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OC-018 Validation of two APC-dependent potential biomarkers of colorectal carcinogenesis
  1. S A Ibrahim1,
  2. K R Reed2,
  3. F Song1,
  4. A Hammoudi1,
  5. D M Pritchard1,
  6. J R Jenkins1
  1. 1University of Liverpool, Liverpool, UK
  2. 2University of Cardiff, Cardiff, UK

Abstract

Introduction Most cases of sporadic colorectal cancer develop via the adenoma carcinoma sequence and APC mutation is a key early molecular event. APC regulates B-catenin function and the WNT signalling pathway to control intestinal homeostasis. However, mutation or loss of APC gene results in translocation of B-catenin into the nucleus, where it forms a heterodimeric transcriptional factor complex with TCF and results in altered cell fate. We have previously performed a proteomic analysis of changes which occur in murine intestinal epithelium following acute b-napthoflavone-induced deletion of Apc expression (Apcfl/fl mice). Several proteins showed increased abundance following intestinal Apc deletion and we hypothesised that some of these may represent potential biomarkers for the serological detection of the early stages of human colorectal cancer.

Aims To investigate whether two proteins which were demonstrated to be upregulated in Apcfl/fl intestinal epithelium by proteomic analysis, namely serine/arginine-rich splicing factor 2 (SRSF2) and ribosomal protein L6 (RPL6) show altered expression in murine and human intestinal tumours.

Methods The expression patterns of SRSF2 and RPL6 were assessed by immunohistochemistry and RTqPCR in intestinal and colonic tumour samples obtained from ApcMin/+ mice aged 1, 3 and 6 months and 15 human subjects with colorectal cancer.

Results RTqPCR demonstrated a 3.0-fold increase in SFRS2 expression and a 2.8-fold increase in RPL6 expression in colonic polyp tissue from 6-month old ApcMin/+ mice relative to colonic tissue from Apc+/+wild-type mice of the same age. Immunohistochemistry showed nuclear rather than cytoplasmic localisation of both SFRS2 and RPL6 in intestinal and colonic polyps from ApcMin/+ mice aged 3 months and 6 months. The alteration in subcellular localisation of SFRS2 and RPL6 appeared to occur in adenomatous cells which also displayed nuclear translocation of B-catenin. Statistically significant increases in the relative expressions of SFRS2 (1.2-fold) and RPL6 (1.9-fold) mRNAs were also observed in human colorectal cancer tissue samples relative to adjacent unaffected colonic tissue from the same patients.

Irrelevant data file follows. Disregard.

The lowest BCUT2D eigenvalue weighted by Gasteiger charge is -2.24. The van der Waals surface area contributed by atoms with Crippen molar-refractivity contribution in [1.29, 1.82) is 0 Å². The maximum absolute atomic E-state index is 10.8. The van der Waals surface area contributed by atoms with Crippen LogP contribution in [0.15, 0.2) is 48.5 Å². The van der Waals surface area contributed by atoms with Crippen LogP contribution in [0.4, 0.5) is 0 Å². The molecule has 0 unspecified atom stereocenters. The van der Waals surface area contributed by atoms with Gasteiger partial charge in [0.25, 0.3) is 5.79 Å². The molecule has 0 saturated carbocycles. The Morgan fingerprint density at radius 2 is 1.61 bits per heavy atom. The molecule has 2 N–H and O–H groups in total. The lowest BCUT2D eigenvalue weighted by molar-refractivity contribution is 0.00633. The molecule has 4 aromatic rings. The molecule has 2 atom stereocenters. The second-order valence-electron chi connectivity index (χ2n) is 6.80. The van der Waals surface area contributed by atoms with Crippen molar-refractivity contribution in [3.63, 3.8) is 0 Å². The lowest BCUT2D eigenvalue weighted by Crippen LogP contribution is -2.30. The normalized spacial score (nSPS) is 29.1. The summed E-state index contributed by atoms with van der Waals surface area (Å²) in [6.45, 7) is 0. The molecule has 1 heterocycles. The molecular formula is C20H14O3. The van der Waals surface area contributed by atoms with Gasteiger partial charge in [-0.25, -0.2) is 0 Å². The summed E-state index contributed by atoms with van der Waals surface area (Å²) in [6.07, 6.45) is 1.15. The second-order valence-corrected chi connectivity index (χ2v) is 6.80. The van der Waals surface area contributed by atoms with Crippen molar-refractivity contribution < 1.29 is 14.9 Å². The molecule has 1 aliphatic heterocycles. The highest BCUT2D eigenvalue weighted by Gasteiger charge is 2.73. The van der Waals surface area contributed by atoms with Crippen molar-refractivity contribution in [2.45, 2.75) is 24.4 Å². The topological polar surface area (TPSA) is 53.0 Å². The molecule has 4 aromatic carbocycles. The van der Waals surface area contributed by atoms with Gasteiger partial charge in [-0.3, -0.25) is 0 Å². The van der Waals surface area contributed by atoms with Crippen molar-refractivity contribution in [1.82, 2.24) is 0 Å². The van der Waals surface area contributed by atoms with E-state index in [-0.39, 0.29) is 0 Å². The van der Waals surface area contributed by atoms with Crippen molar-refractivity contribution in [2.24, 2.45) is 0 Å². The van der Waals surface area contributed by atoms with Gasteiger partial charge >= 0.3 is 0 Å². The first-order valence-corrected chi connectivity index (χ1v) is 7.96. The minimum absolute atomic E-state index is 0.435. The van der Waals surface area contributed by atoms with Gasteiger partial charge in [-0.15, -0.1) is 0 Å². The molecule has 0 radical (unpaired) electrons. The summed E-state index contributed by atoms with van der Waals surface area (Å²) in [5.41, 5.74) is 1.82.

Conclusion RPL6 and SFRS2 both showed altered expression in murine and human intestinal/colonic tumours. Both these proteins are involved in regulating cell cycle progression—RPL6 regulates the G1-S transition via cyclin E and SFRS2 affects the G2/M transition via CDC5, possibly through alternative splicing. The altered expressions of PRL6 and SFRS2 may therefore deregulate cell cycle control and promote cellular proliferation, a characteristic phenotype of the intestinal epithelium of Apcfl/fl mice as well as intestinal tumours.

Competing interests None declared.

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